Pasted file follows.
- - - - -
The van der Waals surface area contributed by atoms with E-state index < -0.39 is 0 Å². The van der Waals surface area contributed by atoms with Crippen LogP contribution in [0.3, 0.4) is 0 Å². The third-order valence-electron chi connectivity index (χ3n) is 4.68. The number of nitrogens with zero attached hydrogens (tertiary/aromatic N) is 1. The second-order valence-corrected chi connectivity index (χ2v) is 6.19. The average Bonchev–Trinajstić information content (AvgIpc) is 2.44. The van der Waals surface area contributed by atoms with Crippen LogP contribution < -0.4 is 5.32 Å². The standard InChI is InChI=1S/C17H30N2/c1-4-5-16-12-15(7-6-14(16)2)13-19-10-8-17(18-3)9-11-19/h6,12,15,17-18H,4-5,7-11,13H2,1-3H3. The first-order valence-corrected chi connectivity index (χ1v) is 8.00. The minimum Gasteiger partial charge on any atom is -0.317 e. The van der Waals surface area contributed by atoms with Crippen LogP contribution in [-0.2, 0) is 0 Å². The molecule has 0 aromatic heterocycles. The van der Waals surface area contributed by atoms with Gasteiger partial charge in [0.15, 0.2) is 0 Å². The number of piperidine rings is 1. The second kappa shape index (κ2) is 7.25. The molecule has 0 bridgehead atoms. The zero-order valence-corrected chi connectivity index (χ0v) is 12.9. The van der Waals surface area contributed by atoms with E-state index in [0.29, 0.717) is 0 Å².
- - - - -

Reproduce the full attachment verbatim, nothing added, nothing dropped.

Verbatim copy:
The van der Waals surface area contributed by atoms with E-state index < -0.39 is 0 Å². The van der Waals surface area contributed by atoms with Crippen LogP contribution in [0.3, 0.4) is 0 Å². The third-order valence-electron chi connectivity index (χ3n) is 4.68. The number of nitrogens with zero attached hydrogens (tertiary/aromatic N) is 1. The second-order valence-corrected chi connectivity index (χ2v) is 6.19. The average Bonchev–Trinajstić information content (AvgIpc) is 2.44. The van der Waals surface area contributed by atoms with Crippen LogP contribution < -0.4 is 5.32 Å². The standard InChI is InChI=1S/C17H30N2/c1-4-5-16-12-15(7-6-14(16)2)13-19-10-8-17(18-3)9-11-19/h6,12,15,17-18H,4-5,7-11,13H2,1-3H3. The first-order valence-corrected chi connectivity index (χ1v) is 8.00. The minimum Gasteiger partial charge on any atom is -0.317 e. The van der Waals surface area contributed by atoms with Crippen LogP contribution in [-0.2, 0) is 0 Å². The molecule has 0 aromatic heterocycles. The van der Waals surface area contributed by atoms with Gasteiger partial charge in [0.15, 0.2) is 0 Å². The number of piperidine rings is 1. The second kappa shape index (κ2) is 7.25. The molecule has 0 bridgehead atoms. The zero-order valence-corrected chi connectivity index (χ0v) is 12.9. The van der Waals surface area contributed by atoms with E-state index in [0.29, 0.717) is 0 Å².